Studying diseases with better delivery of gene-editing tools
Stem cells can be used to study the effects of disease on numerous tissue types due to their pluripotency, or ability to produce cells of any type. But using gene-editing tools with them can be challenging, according to Xiaojun (Lance) Lian, associate professor of biomedical engineering, because delivery of gene-editing tools into stem cells can be inefficient, time-consuming or expensive.
A Penn State–led team of interdisciplinary researchers developed a method that improved the lifespan and efficiency of CRISPR gene-editing tools after delivery into stem cells. Their findings were made available online ahead of official publication in Bioactive Materials.
"We want to study diseases that arise from an inherited trait, but examining the diseased cells can be challenging," Lian said. "A patient can't donate a sample for a biopsy of cardiovascular or neurological disease as easily as they can for a skin disease. By reprogramming patient's skin cells into stem cells, we can address this to create diseased heart or neuron cells that can then be used to study a variety of conditions."
To design their new delivery system, Lian's team leveraged an enzyme that would allow for long-term integration of the gene-editing tools. With a conventional method that relies on DNA components to deliver the tools into cells, they can survive and edit genes for about three days before being destroyed, Lian said. But the use of the enzyme in the system, called PiggyBac, would enable a permanent establishment of the editing tools by implementing the gene-editing tools into the cell's genetic code.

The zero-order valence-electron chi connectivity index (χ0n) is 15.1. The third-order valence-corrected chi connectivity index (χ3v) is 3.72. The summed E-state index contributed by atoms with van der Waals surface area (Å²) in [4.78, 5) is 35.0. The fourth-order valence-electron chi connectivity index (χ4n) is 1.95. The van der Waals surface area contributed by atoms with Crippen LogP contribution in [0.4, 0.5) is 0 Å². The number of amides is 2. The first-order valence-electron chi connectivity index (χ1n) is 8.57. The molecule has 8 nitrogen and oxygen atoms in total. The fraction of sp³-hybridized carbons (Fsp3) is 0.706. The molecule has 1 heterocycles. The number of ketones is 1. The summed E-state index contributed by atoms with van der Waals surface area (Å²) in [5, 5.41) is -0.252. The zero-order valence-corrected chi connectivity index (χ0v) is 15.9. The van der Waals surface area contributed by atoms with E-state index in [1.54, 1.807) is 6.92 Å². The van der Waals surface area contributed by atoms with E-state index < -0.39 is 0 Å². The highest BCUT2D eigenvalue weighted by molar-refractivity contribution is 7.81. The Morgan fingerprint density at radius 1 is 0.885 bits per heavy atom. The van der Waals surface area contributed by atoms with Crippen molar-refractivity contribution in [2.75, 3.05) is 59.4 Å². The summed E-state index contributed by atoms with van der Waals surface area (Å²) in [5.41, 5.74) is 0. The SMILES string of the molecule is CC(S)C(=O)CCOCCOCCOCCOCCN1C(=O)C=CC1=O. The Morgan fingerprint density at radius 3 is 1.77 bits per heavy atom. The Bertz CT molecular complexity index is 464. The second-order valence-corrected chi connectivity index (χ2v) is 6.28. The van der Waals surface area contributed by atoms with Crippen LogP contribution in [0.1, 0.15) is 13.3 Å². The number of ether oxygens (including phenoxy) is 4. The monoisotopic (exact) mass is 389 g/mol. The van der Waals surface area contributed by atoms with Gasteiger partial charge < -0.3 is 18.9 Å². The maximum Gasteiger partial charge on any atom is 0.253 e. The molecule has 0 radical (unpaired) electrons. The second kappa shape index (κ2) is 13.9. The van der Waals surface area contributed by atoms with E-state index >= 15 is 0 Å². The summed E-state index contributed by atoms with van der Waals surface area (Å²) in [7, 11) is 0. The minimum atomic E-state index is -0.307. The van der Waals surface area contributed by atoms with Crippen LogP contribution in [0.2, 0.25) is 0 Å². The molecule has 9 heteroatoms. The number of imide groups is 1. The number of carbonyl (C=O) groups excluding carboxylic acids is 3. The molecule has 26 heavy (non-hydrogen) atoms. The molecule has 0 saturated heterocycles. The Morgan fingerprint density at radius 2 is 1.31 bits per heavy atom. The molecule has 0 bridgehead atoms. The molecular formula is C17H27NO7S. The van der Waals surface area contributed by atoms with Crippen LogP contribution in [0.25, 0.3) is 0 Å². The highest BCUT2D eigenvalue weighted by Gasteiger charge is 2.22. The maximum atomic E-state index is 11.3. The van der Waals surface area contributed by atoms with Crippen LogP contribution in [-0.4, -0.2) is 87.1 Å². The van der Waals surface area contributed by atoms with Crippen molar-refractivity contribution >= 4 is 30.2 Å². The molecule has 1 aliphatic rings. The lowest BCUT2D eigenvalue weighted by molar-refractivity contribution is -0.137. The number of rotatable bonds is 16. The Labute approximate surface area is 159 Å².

The researchers evaluated the method using human embryonic stem cells from federally approved stem cell lines, which are naturally pluripotent, and stem cells with induced pluripotency. PiggyBac acted as packaging for the CRISPR tools, which were chosen to disable a specific protein and inserted into the stem cells using an electric pulse.
After a seven-day waiting period, the researchers assessed the results. They found that the PiggyBac system had successfully—and permanently—integrated the tools into the cells' genome, and that 99% of the cells tested had mutated to block the expression of the targeted protein. This PiggyBac delivery method led to a much higher number of mutated cells than traditional DNA delivery methods, which resulted in around 10% of cells blocking the protein, Lian said. Unlike other delivery methods, the PiggyBac method allowed for removal of gene-editing tools from the genome after successful creation of mutations in stem cells.
With the delivery of CRISPR tools through the PiggyBac system, the researchers can further explore the relationships between genes and the development of diseases in vital tissues, such as neural tissue and cardiac muscle.
"If we couple together stem cell technology and gene-editing tools as we have in this research, we can quickly study diseases without asking a patient to donate their cells," Lian said. "We can study human disease in a dish in a lab at a fast pace with nearly 100% efficiency of creating disease-related mutations in stem cells."